Opened as a hotel in June, 1987, the Cannizaro dates to 1727 and is rich in history. In 1805 it was the residence of Lord Aberdeen, foreign secretary and later prime minister. In 1879 the house became a center for London society, playing host to garden parties for more than 1,000 people. House guests included Lord Tennyson, Oscar Wilde, the Prince and Princess of Wales and Henry James.

Cannizaro House claims to be London's first country house/hotel. It has 55 bedrooms (35 twins, 18 doubles and two suites), several of which feature four-poster beds. All bedrooms are furnished in English country-house style, with soft lighting and subdued colors. The house has been lavishly restored, and from the moment you step into the spacious lobby you realize you are somewhere very special. There's an ornate fireplace with cherubs carved over the mantelpiece, freshly cut flowers, silk drapes, comfortable armchairs, afternoon tea, and a stunning circular classical painting on the ceiling.

The dinner menu can feature such choices as breast of pigeon, served pink with a Peter Herring sauce, garnished with wild mushrooms and surrounded by black cherries; lobster au Pineau des Charentes, cooked in an aperitif from the southwest of France and served with rice; or Roast Turbot Farci served with veal and Beluga caviar. Fresh bread is baked on the premises, and members of the staff also prepare homemade jam.

LASTLY, THERE ARE two hotels of entirely different character, and yet each is impressive in its own right.

Blakes Hotel is owned by Anouska Hempel, a former actress who starred in the James Bond movie "Her Majesty's Secret Service" and who now is Lady Weinberg. Blakes was built with Hollywood in mind, and is a positive hive of rock stars, movie directors and producers, music industry executives and actors.

The rooms are individually designed. Color schemes are black and varying shades of gray, with modern, draped four-poster beds, canopy beds and, in one room, a sunken bed. One suite contains an original Empress Josephine bed with swan heads of gold.

The hotel is popular with the late-night theater crowd that gathers in the bar/restaurant well into the wee hours. The restaurant offers an interesting menu featuring Japanese, Indonesian, Italian and French cuisine along with traditional English dishes.

Finally, Brown's must be included by reason of its utter Englishness. Having recently celebrated its 150th anniversary, Brown's is more than a hotel, it is an English institution, eccentric and slightly old-fashioned and with such appeal as to convince a guest that it is a privilege to be welcomed through its doors. There are 113 bedrooms and 12 suites, all individually decorated in traditional English elegance. Oak paneling, stained glass, chiming clocks, archways, soft and plush carpets and, of course, the color brown are the most prevalent decorative features.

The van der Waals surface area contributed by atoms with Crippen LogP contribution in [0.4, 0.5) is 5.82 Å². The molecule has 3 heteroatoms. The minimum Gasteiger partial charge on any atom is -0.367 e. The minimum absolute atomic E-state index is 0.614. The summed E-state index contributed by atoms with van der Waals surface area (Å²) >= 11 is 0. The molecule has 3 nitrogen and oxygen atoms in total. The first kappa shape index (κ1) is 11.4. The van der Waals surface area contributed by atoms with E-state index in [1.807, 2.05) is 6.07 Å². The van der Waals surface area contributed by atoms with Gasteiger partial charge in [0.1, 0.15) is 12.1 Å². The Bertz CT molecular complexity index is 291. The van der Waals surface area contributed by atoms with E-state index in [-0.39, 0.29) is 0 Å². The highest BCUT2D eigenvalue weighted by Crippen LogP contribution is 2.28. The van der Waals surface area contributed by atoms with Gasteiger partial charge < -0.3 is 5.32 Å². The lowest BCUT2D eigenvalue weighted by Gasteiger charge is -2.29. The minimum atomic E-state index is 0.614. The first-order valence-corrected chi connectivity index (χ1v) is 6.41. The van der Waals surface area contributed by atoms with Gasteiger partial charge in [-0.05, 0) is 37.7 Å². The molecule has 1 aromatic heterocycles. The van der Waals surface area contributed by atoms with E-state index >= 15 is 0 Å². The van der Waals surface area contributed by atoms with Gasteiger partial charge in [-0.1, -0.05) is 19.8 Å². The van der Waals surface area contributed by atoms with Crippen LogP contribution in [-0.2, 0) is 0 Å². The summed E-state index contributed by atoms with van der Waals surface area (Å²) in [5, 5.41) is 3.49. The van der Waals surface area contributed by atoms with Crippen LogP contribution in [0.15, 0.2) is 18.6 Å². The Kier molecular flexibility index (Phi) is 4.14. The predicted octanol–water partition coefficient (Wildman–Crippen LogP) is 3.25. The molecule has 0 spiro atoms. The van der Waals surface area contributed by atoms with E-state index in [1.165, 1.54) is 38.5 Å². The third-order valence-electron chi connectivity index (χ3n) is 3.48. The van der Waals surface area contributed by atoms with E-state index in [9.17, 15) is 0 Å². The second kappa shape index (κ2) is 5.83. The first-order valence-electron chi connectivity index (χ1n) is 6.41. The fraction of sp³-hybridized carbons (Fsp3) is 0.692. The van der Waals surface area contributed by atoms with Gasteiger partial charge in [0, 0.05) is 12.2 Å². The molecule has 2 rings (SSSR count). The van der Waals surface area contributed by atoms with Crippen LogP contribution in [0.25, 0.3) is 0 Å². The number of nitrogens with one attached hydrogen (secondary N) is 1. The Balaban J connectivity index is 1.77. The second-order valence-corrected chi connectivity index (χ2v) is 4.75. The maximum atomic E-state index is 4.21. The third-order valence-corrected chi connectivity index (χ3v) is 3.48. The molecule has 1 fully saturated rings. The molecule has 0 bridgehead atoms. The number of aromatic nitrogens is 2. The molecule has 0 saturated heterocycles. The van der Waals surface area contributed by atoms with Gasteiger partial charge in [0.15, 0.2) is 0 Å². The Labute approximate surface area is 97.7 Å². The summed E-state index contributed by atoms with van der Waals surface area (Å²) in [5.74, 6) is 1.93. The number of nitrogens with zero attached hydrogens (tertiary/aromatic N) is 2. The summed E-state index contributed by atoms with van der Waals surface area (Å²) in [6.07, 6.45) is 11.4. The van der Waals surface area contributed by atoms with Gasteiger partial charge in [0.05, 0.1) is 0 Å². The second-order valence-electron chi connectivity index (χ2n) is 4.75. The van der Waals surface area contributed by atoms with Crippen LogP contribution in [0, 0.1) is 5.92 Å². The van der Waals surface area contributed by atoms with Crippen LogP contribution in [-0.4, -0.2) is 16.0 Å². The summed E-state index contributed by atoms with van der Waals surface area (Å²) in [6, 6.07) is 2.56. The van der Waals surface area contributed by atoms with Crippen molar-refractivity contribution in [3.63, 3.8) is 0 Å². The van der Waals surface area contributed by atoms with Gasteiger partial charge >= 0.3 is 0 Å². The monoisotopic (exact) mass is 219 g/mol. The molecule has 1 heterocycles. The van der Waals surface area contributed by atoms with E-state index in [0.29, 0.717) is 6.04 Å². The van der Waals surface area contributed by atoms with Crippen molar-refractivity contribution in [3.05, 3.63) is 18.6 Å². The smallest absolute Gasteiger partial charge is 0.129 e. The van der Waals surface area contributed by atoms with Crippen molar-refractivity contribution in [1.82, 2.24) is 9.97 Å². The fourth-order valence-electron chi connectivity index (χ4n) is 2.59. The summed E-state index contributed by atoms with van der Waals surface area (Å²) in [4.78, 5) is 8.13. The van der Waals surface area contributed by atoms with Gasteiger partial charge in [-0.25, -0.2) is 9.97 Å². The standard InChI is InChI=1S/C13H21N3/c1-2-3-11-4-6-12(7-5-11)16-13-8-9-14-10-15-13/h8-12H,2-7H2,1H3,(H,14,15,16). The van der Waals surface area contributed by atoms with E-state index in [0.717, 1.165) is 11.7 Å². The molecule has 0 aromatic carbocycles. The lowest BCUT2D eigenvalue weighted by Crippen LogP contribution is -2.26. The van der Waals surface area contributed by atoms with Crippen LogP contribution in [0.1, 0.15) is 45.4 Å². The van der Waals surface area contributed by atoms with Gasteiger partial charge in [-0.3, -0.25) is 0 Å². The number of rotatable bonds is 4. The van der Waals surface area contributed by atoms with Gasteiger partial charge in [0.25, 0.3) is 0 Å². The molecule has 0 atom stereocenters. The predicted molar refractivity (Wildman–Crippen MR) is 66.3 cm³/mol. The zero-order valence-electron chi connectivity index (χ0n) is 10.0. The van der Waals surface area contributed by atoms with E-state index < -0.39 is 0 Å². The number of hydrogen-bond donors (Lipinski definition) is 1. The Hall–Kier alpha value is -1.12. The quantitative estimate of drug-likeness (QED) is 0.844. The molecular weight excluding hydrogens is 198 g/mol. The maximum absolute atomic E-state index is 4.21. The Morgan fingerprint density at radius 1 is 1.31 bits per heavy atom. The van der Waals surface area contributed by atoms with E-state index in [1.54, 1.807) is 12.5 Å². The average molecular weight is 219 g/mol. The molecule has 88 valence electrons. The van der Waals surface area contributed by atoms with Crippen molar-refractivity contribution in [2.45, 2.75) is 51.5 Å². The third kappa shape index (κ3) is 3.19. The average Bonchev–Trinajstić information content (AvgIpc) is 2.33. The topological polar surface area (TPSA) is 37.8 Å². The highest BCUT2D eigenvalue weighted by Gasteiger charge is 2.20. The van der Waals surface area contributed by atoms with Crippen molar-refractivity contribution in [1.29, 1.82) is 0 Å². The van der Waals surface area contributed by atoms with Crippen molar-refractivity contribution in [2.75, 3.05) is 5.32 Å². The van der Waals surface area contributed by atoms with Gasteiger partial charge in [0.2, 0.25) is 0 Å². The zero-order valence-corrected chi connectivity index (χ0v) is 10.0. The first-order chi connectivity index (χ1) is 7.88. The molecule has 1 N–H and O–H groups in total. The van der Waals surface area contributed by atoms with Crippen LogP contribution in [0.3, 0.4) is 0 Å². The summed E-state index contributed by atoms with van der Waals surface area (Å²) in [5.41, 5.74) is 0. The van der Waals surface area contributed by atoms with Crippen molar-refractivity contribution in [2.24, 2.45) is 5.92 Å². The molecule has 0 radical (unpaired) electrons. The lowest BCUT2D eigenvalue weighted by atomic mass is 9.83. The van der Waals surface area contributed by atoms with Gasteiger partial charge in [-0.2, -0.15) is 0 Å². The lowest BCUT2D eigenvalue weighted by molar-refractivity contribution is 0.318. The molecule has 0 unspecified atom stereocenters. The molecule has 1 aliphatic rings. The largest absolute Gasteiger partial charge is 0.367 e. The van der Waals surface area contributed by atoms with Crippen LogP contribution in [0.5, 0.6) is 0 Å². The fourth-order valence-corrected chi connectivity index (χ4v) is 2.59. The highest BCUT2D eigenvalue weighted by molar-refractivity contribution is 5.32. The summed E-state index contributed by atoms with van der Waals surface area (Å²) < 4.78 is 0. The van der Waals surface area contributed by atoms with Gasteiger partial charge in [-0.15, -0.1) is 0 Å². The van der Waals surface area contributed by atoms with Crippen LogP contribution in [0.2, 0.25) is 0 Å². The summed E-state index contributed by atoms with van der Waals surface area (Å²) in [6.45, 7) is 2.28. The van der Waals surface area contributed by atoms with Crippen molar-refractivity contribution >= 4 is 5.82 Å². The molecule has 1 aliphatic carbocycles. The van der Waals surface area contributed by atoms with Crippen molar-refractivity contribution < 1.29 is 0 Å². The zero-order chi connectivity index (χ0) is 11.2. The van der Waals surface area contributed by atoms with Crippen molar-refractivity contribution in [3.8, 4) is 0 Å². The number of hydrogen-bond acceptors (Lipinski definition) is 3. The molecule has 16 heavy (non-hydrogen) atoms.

Brown's has seen and heard it all, and with such experience comes a way of dealing with things that probably could not be surpassed by any hotel in the world. Guests have included Napoleon III and the Empress Eugenie. Franklin and Eleanor Roosevelt chose Brown's during their honeymoon, and Rudyard Kipling used to meet with his cousin, Stanley Baldwin, at Brown's for breakfast--for which the hotel is famous.

Afternoon tea at Brown's is probably the ultimate English tradition. It begins at 3 p.m. in the Albemarle Room amid cozy armchairs and a blazing fire. Teas from around the world are served in bone-china teapots, along with sandwiches, cakes and mouth-watering buttered scones with fresh clotted cream from Devon. It is Empire to the utmost.


The Stafford Hotel, St. James' Place, London SW1A 1NJ, telephone (from the U.S.) 011-44-1-493-0111, or telephone Scott Calder International Inc., toll-free (800) 223-5581. Current room rates, including a 15% Value Added Tax (VAT) and services charge are: singles from 136; doubles from 147; suites from 195.

Halcyon Hotel Corp. Ltd., 81 Holland Park, London W11 3RZ, telephone (from the U.S.) 011-44-1-727- 7288, or telephone David B. Mitchell & Co., (800) 372-1323. Room rates, including VAT and service charge, are: singles from 140; doubles from 195; suites from 325.

Forty Seven Park Street, Mayfair, London W1Y 4EB, telephone (from the U.S.) 011-44-1-491-7282, or call David B. Mitchell & Co., (800) 372-1323. Rates for the suites-only hotel, including service charge but not VAT, range from 225 to 330.

Cannizaro House, West Side, Wimbledon Common, London SW19 4UF, telephone (from the U.S.) 011-44- 1-879-1464, or call Scott Calder International Inc., (800) 223-5581. Rates, including service charge and VAT, are: Singles from 79; doubles from 95; triples available on request from 125; suites on request from 225.

Blakes Hotel. 33 Roland Gardens, London SW7 3PF, telephone (from the U.S.) 011-44-1-370-6701, or call David B. Mitchell & Co., (800) 372-1323. Singles from 115; doubles from 155; suites 330. Prices include VAT but not service charge.

Brown's Hotel, Albemarle and Dover Street, London W1A 4SW, telephone (from the U.S.) 011-44-1-493- 6020, or call Trust House Forte Hotels, (800) 225-5843. In Los Angeles, telephone (213) 410-4960. Doubles 165 to 190; suites, from 215. Prices include VAT and service charge.